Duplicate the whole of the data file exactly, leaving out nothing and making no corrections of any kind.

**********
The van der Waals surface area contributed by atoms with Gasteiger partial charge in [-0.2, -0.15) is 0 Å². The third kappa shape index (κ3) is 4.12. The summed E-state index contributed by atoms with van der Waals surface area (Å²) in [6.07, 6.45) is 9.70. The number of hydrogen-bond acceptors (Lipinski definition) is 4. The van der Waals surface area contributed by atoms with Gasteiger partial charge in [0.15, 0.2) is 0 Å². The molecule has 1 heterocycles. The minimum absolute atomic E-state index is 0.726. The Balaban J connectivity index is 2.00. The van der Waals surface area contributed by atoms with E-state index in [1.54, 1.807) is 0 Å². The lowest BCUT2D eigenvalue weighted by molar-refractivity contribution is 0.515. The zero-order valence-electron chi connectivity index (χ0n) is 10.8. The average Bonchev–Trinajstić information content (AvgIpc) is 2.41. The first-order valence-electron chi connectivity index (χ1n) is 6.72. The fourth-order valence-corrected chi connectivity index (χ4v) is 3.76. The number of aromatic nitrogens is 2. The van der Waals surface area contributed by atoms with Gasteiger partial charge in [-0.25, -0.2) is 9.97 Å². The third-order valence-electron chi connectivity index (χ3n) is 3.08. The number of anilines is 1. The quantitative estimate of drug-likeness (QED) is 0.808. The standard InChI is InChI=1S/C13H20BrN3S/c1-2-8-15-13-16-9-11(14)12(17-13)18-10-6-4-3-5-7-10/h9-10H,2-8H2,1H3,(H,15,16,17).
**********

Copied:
The van der Waals surface area contributed by atoms with Gasteiger partial charge in [-0.2, -0.15) is 0 Å². The third kappa shape index (κ3) is 4.12. The summed E-state index contributed by atoms with van der Waals surface area (Å²) in [6.07, 6.45) is 9.70. The number of hydrogen-bond acceptors (Lipinski definition) is 4. The van der Waals surface area contributed by atoms with Gasteiger partial charge in [0.15, 0.2) is 0 Å². The molecule has 1 heterocycles. The minimum absolute atomic E-state index is 0.726. The Balaban J connectivity index is 2.00. The van der Waals surface area contributed by atoms with E-state index in [1.54, 1.807) is 0 Å². The lowest BCUT2D eigenvalue weighted by molar-refractivity contribution is 0.515. The zero-order valence-electron chi connectivity index (χ0n) is 10.8. The average Bonchev–Trinajstić information content (AvgIpc) is 2.41. The first-order valence-electron chi connectivity index (χ1n) is 6.72. The fourth-order valence-corrected chi connectivity index (χ4v) is 3.76. The number of aromatic nitrogens is 2. The van der Waals surface area contributed by atoms with Gasteiger partial charge in [-0.25, -0.2) is 9.97 Å². The third-order valence-electron chi connectivity index (χ3n) is 3.08. The number of anilines is 1. The quantitative estimate of drug-likeness (QED) is 0.808. The standard InChI is InChI=1S/C13H20BrN3S/c1-2-8-15-13-16-9-11(14)12(17-13)18-10-6-4-3-5-7-10/h9-10H,2-8H2,1H3,(H,15,16,17).